If David Bain is innocent of the murder of his parents, two sisters and brother he deserves to be compensated for the 13 years he spent in prison. If he is guilty he does not deserve a cent.
The concerns raised by Auckland QC Robert Fisher about retired Canadian judge Ian Binnie's report on the case are such that it cannot be used as the basis to compensate Mr Bain.
Justice Binnie is an eminent Canadian jurist. He is a former associate deputy minister of justice and served on the Canadian Supreme Court for 13 years.
His report on the case, for which he was paid $400,000, was released yesterday. In it, he concludes that it is "more likely than not" that Mr Bain is innocent of the killings and that, therefore, he should be compensated.
However, Dr Fisher's review of his report - commissioned by Justice Minister Judith Collins - suggests Justice Binnie misunderstood his brief and misunderstood the principles under which wrongful imprisonment claims are assessed. It is difficult to conceive of a more damning critique.
According to Dr Fisher, Justice Binnie made fundamental errors of principle in assessing whether Mr Bain was innocent or guilty. Foremost among those was his decision to disregard any item of evidence that was not proved on the balance of probabilities, rather than to consider all the evidence in totality and then decide whether or not Mr Bain has established his innocence.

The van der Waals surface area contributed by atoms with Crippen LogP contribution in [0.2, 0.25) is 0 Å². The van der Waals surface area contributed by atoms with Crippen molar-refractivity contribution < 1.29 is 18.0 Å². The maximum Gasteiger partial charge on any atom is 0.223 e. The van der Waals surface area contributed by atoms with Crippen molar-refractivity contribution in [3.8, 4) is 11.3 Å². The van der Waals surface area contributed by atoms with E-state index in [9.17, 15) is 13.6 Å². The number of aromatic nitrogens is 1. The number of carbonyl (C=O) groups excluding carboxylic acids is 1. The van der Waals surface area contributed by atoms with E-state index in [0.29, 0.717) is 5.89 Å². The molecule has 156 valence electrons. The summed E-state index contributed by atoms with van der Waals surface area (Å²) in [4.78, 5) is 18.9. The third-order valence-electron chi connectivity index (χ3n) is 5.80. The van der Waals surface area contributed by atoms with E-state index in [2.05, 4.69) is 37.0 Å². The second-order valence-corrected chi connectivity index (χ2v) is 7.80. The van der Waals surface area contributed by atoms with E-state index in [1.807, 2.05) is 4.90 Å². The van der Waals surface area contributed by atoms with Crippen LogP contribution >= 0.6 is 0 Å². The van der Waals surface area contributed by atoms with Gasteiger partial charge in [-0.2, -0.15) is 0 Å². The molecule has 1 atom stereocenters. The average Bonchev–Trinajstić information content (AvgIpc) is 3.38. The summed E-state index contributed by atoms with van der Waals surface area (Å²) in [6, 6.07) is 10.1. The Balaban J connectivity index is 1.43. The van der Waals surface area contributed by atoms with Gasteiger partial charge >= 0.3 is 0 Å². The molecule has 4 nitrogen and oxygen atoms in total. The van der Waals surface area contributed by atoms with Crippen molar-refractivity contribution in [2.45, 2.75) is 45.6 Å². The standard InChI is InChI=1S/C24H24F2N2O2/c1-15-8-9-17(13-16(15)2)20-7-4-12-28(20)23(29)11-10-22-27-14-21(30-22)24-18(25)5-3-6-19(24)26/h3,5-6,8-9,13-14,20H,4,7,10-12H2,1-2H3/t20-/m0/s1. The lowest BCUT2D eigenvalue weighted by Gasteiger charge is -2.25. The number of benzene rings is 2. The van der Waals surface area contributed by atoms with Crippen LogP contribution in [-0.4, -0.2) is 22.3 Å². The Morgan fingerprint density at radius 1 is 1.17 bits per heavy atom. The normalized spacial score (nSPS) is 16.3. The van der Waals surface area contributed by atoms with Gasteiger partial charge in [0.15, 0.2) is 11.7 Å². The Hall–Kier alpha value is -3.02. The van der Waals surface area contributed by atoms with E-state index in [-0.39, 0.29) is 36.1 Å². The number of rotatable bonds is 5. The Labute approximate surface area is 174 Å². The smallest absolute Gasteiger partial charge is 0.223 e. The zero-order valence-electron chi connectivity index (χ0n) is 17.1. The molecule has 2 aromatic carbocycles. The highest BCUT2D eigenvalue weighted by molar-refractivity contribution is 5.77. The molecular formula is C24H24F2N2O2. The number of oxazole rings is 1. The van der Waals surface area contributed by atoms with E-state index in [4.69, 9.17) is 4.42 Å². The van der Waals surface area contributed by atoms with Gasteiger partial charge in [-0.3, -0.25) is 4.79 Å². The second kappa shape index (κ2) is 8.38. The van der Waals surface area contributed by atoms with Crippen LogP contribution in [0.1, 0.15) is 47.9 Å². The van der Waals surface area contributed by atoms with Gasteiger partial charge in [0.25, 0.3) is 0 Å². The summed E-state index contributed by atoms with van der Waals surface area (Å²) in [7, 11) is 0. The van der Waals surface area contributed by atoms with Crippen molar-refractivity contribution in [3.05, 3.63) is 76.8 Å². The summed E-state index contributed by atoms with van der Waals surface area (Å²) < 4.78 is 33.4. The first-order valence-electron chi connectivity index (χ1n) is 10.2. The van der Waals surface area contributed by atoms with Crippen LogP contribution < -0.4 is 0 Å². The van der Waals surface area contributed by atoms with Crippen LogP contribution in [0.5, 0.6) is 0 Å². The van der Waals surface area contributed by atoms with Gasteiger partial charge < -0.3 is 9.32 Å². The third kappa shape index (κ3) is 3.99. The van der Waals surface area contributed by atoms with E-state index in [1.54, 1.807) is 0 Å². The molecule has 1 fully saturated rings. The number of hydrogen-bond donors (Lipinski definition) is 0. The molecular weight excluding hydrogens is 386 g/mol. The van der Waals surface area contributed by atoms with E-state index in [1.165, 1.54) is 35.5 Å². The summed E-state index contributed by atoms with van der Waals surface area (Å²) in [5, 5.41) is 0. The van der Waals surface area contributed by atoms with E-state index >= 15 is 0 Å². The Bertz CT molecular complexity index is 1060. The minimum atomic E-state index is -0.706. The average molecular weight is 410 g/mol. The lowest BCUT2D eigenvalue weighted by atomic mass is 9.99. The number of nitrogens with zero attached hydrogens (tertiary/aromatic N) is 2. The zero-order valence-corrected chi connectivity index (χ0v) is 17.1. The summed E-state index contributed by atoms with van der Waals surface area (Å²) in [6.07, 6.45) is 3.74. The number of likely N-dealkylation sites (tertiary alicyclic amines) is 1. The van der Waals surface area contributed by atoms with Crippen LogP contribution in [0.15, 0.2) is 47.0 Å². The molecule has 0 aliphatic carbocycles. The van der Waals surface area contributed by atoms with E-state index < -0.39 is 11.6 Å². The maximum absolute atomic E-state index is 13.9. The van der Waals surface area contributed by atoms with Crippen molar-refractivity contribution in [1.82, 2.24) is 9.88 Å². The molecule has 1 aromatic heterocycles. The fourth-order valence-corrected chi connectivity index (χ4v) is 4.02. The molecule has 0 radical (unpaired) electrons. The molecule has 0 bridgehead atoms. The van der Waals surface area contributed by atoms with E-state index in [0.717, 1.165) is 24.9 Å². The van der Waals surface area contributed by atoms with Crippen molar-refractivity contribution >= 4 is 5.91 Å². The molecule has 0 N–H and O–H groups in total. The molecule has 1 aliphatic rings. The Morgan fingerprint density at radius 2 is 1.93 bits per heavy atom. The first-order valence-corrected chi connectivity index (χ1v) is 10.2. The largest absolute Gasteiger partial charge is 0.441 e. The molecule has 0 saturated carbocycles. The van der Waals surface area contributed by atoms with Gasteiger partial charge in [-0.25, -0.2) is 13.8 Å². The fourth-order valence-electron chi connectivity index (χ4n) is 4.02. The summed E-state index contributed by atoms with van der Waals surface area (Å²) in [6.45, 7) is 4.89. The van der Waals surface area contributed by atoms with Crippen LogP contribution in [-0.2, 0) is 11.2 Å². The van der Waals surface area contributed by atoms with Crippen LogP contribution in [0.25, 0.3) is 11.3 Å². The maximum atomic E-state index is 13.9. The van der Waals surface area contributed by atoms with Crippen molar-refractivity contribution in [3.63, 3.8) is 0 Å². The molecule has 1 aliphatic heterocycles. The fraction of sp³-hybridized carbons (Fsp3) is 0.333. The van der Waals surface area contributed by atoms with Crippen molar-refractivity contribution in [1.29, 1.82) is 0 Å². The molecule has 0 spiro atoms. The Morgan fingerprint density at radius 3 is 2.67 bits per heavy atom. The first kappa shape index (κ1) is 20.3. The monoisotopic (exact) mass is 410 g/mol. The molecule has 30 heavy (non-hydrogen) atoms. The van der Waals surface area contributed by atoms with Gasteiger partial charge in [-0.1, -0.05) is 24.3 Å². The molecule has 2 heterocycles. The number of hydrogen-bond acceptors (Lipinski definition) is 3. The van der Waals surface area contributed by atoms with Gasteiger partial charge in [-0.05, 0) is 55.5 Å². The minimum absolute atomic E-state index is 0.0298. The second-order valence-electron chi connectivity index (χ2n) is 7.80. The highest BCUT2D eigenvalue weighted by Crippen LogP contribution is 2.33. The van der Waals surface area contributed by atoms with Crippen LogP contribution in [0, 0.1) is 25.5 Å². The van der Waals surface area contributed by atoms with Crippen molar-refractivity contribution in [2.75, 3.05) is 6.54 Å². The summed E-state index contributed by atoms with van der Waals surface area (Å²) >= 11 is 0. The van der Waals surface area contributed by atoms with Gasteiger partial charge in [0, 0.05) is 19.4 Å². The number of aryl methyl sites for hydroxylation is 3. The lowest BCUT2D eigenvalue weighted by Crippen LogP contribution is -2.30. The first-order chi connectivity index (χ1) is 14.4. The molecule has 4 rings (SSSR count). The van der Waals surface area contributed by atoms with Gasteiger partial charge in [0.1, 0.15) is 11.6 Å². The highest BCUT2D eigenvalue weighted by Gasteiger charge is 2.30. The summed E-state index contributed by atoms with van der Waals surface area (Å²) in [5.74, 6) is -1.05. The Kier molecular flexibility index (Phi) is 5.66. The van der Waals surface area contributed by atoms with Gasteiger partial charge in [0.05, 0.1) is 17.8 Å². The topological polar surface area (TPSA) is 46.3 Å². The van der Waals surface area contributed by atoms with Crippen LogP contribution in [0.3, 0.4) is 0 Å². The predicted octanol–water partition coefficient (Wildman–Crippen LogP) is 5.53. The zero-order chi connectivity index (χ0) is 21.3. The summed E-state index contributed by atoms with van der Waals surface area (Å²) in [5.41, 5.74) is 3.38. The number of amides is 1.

As a consequence, Dr Fisher said, Justice Binnie had excluded a great deal of evidence that others regarded as significant, among it: the bloodstains on Mr Bain's clothing, the broken glasses, Mr Bain's fingerprints on the murder weapon, his father's motive and mental stability, Mr Bain's admission that he heard his sister gurgling, Mr Bain's gloves and his knowledge of the whereabouts of the key that unlocked the trigger guard to the rifle.
Some of that evidence pointed to Mr Bain's guilt; some of it pointed to his father's. But it is difficult for the layperson to understand why any of it should have been summarily discarded.
As those who have taken even a cursory interest in the case over the past 18 years know, there is a considerable body of evidence pointing to Mr Bain's guilt and an equally sizeable body of evidence suggesting he returned from his paper round to find his father had shot his siblings and mother and then turned the rifle on himself.
It would seem sensible to consider all the evidence in totality before reaching a conclusion.
Mrs Collins has said she is not prepared to make a recommendation to Cabinet on the basis of what she considers a "fundamentally flawed" report. A decision on how to proceed will be made in the New Year.
The delay is unsatisfactory for the public and even more unsatisfactory for Mr Bain. As Dr Fisher has noted, the flaws in Justice Binnie's report do not mean Mr Bain is guilty.
However, for Mr Bain's sake as well as for the justice system's, it is vital that when a decision is made it is based on reasoning that withstands scrutiny.
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